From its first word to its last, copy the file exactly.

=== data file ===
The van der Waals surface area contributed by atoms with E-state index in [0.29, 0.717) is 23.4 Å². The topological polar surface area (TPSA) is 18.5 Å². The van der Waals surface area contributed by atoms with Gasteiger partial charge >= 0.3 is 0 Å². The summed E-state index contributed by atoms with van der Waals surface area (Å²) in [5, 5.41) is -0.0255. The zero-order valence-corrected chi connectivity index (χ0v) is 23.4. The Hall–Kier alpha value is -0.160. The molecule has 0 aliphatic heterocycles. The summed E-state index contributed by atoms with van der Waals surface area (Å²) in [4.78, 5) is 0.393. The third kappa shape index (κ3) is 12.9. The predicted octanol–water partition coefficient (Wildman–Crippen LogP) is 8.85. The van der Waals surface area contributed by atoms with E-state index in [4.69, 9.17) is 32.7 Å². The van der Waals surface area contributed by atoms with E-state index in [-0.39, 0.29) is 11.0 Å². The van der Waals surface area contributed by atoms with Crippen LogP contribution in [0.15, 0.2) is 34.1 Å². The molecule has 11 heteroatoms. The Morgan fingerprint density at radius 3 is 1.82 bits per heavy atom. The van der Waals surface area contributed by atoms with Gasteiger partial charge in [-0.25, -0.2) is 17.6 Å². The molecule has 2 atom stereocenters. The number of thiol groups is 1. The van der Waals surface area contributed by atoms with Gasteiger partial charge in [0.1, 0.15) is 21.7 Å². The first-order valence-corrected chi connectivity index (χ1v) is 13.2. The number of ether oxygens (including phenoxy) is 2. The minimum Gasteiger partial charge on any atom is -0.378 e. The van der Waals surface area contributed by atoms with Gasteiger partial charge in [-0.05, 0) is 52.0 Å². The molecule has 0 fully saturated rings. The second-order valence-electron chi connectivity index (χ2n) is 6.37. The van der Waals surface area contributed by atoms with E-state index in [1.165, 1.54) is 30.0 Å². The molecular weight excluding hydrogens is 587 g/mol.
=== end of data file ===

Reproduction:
The van der Waals surface area contributed by atoms with E-state index in [0.29, 0.717) is 23.4 Å². The topological polar surface area (TPSA) is 18.5 Å². The van der Waals surface area contributed by atoms with Gasteiger partial charge >= 0.3 is 0 Å². The summed E-state index contributed by atoms with van der Waals surface area (Å²) in [5, 5.41) is -0.0255. The zero-order valence-corrected chi connectivity index (χ0v) is 23.4. The Hall–Kier alpha value is -0.160. The molecule has 0 aliphatic heterocycles. The summed E-state index contributed by atoms with van der Waals surface area (Å²) in [4.78, 5) is 0.393. The third kappa shape index (κ3) is 12.9. The predicted octanol–water partition coefficient (Wildman–Crippen LogP) is 8.85. The van der Waals surface area contributed by atoms with E-state index in [4.69, 9.17) is 32.7 Å². The van der Waals surface area contributed by atoms with E-state index in [-0.39, 0.29) is 11.0 Å². The van der Waals surface area contributed by atoms with Crippen LogP contribution in [0.15, 0.2) is 34.1 Å². The molecule has 11 heteroatoms. The Morgan fingerprint density at radius 3 is 1.82 bits per heavy atom. The van der Waals surface area contributed by atoms with Gasteiger partial charge in [-0.25, -0.2) is 17.6 Å². The molecule has 2 atom stereocenters. The number of thiol groups is 1. The van der Waals surface area contributed by atoms with Gasteiger partial charge in [0.1, 0.15) is 21.7 Å². The first-order valence-corrected chi connectivity index (χ1v) is 13.2. The number of ether oxygens (including phenoxy) is 2. The minimum Gasteiger partial charge on any atom is -0.378 e. The van der Waals surface area contributed by atoms with Gasteiger partial charge in [-0.05, 0) is 52.0 Å². The molecule has 0 fully saturated rings. The second-order valence-electron chi connectivity index (χ2n) is 6.37. The van der Waals surface area contributed by atoms with E-state index in [1.165, 1.54) is 30.0 Å². The molecular weight excluding hydrogens is 587 g/mol.